Rents Are Rising in Boston, Again
The average rent in the city is now up to $2,152.
It’s not just your rent—it’s everyone’s rent. The cost of leasing an apartment in Boston is reportedly once again on the rise, and the average monthly payment for renters in the city has climbed to a new high: $2,152.
A new report from the Boston Globe on real estate data has found that rents are climbing again, after the increase appeared to stall last year. Average rents have gone up 4 percent this year, according to analysts at Reis Inc., which previously found rents had actually dipped slightly in late 2016 for the first time since 2010.
It’s not great news for the many Bostonians facing growing housing costs, and it’s not like there are many affordable places for the rent-burdened to go. The rapid rent increases are pushing tenants into neighboring communities and less-expensive neighborhoods, which is in turn inflating the cost of living in those places, the report found.
None of this should come as a surprise in a city that consistently ranks among the most expensive in America, and where increasingly inflating housing prices are a long-unsolved problem. The average rent in Boston crested $2,000 per month for the first time in 2016, and has shown few signs of slowing down. The numbers are pretty grim. A recent RentCafé analysis found that a $1,500 rent in Boston (if you’re lucky enough to find a place that cheap) buys you a cozy 359 square feet of living space in this market. And if you want to live alone in a one-bedroom in Boston and avoid shacking up with a roommate to cut costs, another report found, you have to make a whopping $78,477 a year in salary.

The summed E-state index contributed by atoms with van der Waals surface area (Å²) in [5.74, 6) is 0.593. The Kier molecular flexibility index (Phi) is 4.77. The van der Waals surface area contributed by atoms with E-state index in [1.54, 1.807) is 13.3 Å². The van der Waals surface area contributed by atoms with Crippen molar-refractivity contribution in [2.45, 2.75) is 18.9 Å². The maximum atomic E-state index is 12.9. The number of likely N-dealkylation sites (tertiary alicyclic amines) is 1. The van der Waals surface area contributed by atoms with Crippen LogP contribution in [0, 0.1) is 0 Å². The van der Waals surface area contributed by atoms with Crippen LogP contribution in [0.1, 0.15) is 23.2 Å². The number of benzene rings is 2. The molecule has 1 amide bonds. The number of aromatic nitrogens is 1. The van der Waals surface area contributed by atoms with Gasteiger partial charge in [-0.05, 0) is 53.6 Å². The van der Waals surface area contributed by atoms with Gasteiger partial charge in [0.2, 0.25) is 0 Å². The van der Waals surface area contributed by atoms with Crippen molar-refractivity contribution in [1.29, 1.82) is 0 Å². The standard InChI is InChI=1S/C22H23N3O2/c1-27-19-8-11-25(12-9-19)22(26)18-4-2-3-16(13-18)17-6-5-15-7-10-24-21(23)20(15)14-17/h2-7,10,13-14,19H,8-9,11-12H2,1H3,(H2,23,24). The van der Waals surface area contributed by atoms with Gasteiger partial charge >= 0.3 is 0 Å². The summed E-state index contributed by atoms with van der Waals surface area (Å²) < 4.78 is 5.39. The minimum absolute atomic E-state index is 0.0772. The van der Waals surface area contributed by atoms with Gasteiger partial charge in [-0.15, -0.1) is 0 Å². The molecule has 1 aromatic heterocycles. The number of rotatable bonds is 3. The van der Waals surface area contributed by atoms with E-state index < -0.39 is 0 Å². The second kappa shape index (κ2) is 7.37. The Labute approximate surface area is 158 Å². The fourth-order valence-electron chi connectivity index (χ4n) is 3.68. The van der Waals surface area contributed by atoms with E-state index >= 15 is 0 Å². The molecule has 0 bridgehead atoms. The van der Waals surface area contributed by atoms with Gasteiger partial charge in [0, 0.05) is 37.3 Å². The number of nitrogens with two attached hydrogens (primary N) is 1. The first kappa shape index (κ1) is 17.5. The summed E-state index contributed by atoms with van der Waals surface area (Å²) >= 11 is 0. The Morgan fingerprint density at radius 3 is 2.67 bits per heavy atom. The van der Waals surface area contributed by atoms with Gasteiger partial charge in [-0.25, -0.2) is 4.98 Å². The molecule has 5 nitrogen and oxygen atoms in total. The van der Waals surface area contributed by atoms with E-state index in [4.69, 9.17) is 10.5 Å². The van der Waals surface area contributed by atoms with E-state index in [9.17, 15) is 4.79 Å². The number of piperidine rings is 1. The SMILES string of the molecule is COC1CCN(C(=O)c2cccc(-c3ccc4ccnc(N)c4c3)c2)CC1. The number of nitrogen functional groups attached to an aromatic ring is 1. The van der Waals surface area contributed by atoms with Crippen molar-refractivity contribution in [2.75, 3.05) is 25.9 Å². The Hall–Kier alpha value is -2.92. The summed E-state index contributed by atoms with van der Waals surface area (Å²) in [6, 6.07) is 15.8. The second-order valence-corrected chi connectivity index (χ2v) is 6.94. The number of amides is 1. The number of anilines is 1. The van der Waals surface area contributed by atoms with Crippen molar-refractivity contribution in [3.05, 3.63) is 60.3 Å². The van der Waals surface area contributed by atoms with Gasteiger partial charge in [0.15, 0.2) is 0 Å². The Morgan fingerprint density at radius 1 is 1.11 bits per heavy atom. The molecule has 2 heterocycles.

Among efforts to make sure people who can’t afford rent that high have a place to live, state Senators last week approved a proposal for $1.8 billion in affordable housing bonds, which could lead to 17,000 new affordable units statewide.
In Boston, the news comes as the City Council’s Committee on Housing and Community Development plans to host a hearing Tuesday at City Hall on “housing speculation,” as well as “displacement of communities, proliferation of luxury units and whether the standards of affordability in new development match incomes of current Boston residents.” It’s scheduled for 1 p.m.